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It's got info on everything from teaching in schools, U3A, fast track learning, individual tuition and clubs from easy starters to county level.

Plus links to the EBU, NCBA and EBED and the low-down on the county's affiliated and non-affiliated clubs.

PBIN's primary aim is to get more people playing in clubs - but their secondary objective is just encouraging more people to learn and play wherever! 

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Hand of the Month
Hand of the Month - December 2019

Hand of the Month is the 7NT Bid and Made on December 4th by Di &Chris. It is a classic example of the squeeze-with Nick & Neil on the receiving end!

A Squeeze is an end position when one defender (in this case West) holds the sole guard on two of your suits. In the end game by leading a winner in another suit, you force him to release one of his guards giving you an extra trick It also demonstrates the only use of Gerber I approve of viz. Bidding NT slams!

Why not deal out the cards and have a go yourself?

Di Ball writes:
North has a balanced 21 points so opens 2NT. When South, holding 16 points, has picked himself up off the floor, he bids 4C (Gerber, which, when used on the  first round of bidding at the 4-level, should be alerted), to which North replies 4S, showing two Aces.

South now knows that North either must hold three kings or two kings and two queens as East/West have a maximum of 4 points between them, so there should be a decent chance of 7NT making without further enquiries.

East lead was 5S and Declarer can see 12 top tricks with the thirteenth coming from one of the red suits. North played off 3 spade winners and 4 club winners, on which West had to find 3 discards while trying to protect QT64 in hearts and J8752 in diamonds. West threw two hearts and a diamond, carefully noted by North, who played three rounds of diamonds, hoping the suit divided 4-3 so that the final small diamond becomes the 13th trick.

No joy, but West is now known to hold Jack Diamonds and two hearts as his last three cards. 

                                                                                                                                
North plays AH and then a second heart from hand and East shows out on the second round (having discarded a heart earlier); West must hold exactly JD and Q10 of Hearts, allowing dummy to score KH, dropping the Q and then plays Jack of Hearts  to beat Jack Diamonds for 13 tricks.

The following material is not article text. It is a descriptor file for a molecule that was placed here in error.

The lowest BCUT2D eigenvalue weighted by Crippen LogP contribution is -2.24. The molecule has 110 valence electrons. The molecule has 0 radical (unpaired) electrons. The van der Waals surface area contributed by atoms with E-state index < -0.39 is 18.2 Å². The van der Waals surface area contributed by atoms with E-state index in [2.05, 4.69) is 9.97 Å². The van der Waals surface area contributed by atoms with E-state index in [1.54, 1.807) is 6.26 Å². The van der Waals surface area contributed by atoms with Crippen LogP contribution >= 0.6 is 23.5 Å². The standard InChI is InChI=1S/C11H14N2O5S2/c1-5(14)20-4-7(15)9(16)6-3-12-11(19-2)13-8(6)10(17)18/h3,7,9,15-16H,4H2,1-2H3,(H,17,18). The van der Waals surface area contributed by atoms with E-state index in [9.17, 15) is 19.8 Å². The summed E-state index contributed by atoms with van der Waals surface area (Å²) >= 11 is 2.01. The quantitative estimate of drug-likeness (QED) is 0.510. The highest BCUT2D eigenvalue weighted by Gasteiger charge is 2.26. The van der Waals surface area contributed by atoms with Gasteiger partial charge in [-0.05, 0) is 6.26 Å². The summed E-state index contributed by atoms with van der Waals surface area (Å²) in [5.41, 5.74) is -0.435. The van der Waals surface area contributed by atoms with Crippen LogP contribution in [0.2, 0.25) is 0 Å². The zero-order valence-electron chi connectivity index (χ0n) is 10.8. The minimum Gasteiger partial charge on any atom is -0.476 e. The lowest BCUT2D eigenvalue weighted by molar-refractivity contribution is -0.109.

An interesting hand for declarer - the grand slam only succeeds because  West holds both the diamond & heart honours and can be squeezed.

 

Hand Of The Month - July 2019

Hand of the week is undoubtedly Hand 9, where everyone went overboard  in 6xx but the conputer analysis showed onlythe original Weak 3 bid (whichever one was allowed to be played !) succeeded. How would you have played it Chris?

Hand of the Month May 2019

Fred writes:

S          W        N         E

1NT      2S      4C       No

4S         x        6H        No

No        x         xx         No

No        No      No

The opening lead was taken with the Ace of Spades, discarding the 2 of Diamonds by North.

There are 11 tricks with a reasonable Heart distribution so one more trick was required.

There were  2 options I could see one was to take the Diamond finesse this is risky as you could lose a Diamond and 3 Clubs

I decided to run the Hearts and squeeze the opposition in Diamonds this forced West to unguard his Queen of diamonds.

I didn't discard all the Clubs from dummy hoping that West who doubled would think I was interested in making Club tricks, this was successful.

Once the Queen of Diamonds was unguarded I made 3 Diamond tricks

Hand Of The Month - March 2019

These hands, boards 10 & 14, illustrate a technique called Sacrifice Bidding excellently carried out by Richard & Richard.

Sacrifice Bidding is frowned on by all the bridge writer gurus -who will however admit it has it's uses!

The boards brilliantly demonstrate when it can be used -and what you need to do to counter it.

I have illustrated the points using the travellers, the boards themselves can be found beside the Scoresheets.

On both boards the stuation was a fight out between two unequal pointed but long suited hands.

Each hand had the same shape, lots of trumps in E-W suits but very little in the N-S suits, in these cases voids or singletons, and vice -versa.

Inevitably one side pushed the contract, but then had it stolen by the higher ranked suit.

Correctly, and probably smugly, the losers  doubled,  knowing they would get the stealers down

But the stakes are higher than you think. 

For the lower ranked doubler it is serious because they (and everyone else) can make the contract easily, (actually clocking 680).

This means they have to get the stealers down by 680 points on Board 10, and 420 on board 14.

The situation in both case needs some really serious and intelligent defence.

On board 10 doublers must first double then keep stealers score down to 8 tricks to make a score of 800 for you and a top.

On board 14 doublers again need to keep stealers score down to 8 tricks to score 500, and a top

Neither suceeded and the "Stealers" managed  to take two very well deserved tops.

So the lessons are obvious. 

Both sides need to count how many tricks they and their opponents will make. If stealers think that even doubled they can make enough tricks to prevent your opponents coming top, press on.

Defenders, when stolen from, you must double and then concentrate very hard to get them down by the same margin  you would have scored if you had played  the contract.

This is even more important if your estimate of your contract was that everyone else in the room would get it!

For the stealers one final word. In your estimate of whether sacrificing and being  doubled will profit you, watch the vulnerabilty!